That, indeed, is the question, in this game and with this group of player, this year. And we still do not have an adequate answer. It’s not that tough:
- Run plays specifically to get open threes and let them fly.
- Play Cliff 20-25 min every game.
If we shoot 18-22 threes instead of 11 and Cliff plays 20-25 min instead of 6 (and none the second half when we just could not get a defensive rebound), I truly believe we increase our chances to win last night’s game and EVERY game going forward.
@wrwlumpy Great post that keeps the big pix in perspective, & its VERY close to my personal perspective.
I dont shed any tears for my own Jayhawk brethren fans/fellow alums when our team loses…except for maybe that 90+ yr old 'Hawk who may not be around for another season. This is such a great hobby/pastime to discuss our Hawks, first on the old site, now here. But we’ve all seen how various folks handle losses…its as variable as a Self-chalkboard-play. Were all grownups, & as heartwrenching as the final loss of a season is…we’ve seen it before. We’ll see it again.
Who I actually get painful remorse for is the players themselves. Its kinda silly/funny, that my own competetiveness playing pickup basketball causes me to stew over missed shots or turnovers til I get to play again…but think of our KU players: Man, oh man, my heart goes out to those awesome guys who NEVER will get the chance to redeem their final loss: TRob/Tyshawn (KY), Sherron (UNI), Reed+Morri (VCU), EJ (Mich).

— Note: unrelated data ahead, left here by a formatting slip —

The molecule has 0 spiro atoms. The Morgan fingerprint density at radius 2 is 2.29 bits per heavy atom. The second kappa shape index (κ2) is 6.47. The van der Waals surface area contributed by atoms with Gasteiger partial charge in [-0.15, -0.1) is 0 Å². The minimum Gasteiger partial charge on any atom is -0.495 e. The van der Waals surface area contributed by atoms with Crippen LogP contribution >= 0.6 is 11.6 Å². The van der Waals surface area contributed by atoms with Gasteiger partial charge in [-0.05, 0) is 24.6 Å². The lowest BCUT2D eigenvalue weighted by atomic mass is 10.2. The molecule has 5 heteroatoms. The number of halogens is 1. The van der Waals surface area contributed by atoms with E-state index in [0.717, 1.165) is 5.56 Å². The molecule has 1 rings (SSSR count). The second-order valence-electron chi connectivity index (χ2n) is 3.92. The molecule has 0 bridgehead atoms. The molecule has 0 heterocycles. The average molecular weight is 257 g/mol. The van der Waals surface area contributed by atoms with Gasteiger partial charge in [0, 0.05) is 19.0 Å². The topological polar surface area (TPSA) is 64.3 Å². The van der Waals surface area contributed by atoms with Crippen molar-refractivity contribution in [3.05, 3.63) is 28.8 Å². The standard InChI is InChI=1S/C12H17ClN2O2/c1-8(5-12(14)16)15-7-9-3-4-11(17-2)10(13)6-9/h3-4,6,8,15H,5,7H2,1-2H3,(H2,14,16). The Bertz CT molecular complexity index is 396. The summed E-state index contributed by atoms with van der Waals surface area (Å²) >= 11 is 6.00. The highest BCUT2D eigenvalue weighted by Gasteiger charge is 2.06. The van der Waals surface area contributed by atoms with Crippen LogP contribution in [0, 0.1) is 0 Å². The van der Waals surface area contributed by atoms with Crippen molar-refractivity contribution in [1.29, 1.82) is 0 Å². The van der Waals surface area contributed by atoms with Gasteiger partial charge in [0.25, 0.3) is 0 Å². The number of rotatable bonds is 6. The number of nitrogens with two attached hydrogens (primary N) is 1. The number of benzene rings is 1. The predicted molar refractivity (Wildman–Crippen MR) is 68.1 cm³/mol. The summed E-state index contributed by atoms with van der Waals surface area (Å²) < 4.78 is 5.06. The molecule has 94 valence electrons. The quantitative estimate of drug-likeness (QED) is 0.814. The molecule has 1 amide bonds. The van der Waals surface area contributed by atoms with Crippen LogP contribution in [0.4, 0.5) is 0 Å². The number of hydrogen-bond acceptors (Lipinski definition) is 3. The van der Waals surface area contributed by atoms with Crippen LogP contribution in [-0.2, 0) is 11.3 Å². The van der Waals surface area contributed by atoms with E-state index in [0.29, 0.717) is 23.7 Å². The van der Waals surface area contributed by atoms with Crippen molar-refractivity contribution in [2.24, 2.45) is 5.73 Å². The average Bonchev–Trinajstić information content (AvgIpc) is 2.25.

If Lucas & other players took to twitter after the L, all I can tell them is: “let it prepare you. Listen to Self, see the gamefilm, understand how an entire team allowed a 10pt comeback. Then worry about next game.” Dont worry about the fans…every school’s fanbase has its whiny element, that’ll never change.
Win or lose, most of us will be behind our Jayhawks 100%…I know I always will.
@ralster twitter is killing Perry!!!
Thats unfortunate if the Twitterazzi are crucifying Ellis. Ellis has been playing great lately, and a lot more physical.
Why dont these people on twitter see that Ellis should never have been in that situation? Again: we let a 10pt lead evaporate. Its a team-D fail…its NOT on Ellis, nor on Self. Just like the Mich loss is absolutely not all on EJ, not even 50%. But some folks just cant/wont see things ffrom a big pix perspective.
KU as a team worked SO hard that 2nd half, but then went soft defensively & gave up the lead, & gave WVa hope…
I’ll quote MJ: “I’ve missed 37 potential game-winning shots…”
@ralster poor clock management too.
@Crimsonorblue22 Yep. And in the spirit of sportsmanship, we should tip our hat to Juwan Staten, kid was completely spent, couldnt even stand for the Holly Rowe interview.
Just as we tip our hat to Hoiberg’s gameplan up in Ames.
But seeing that effort it took Staten…I just dont see them with enough to get a W in AFH…the most omninous fact for WVa is that we solved their press. We wont start off ugly. Nor should we blow a lead…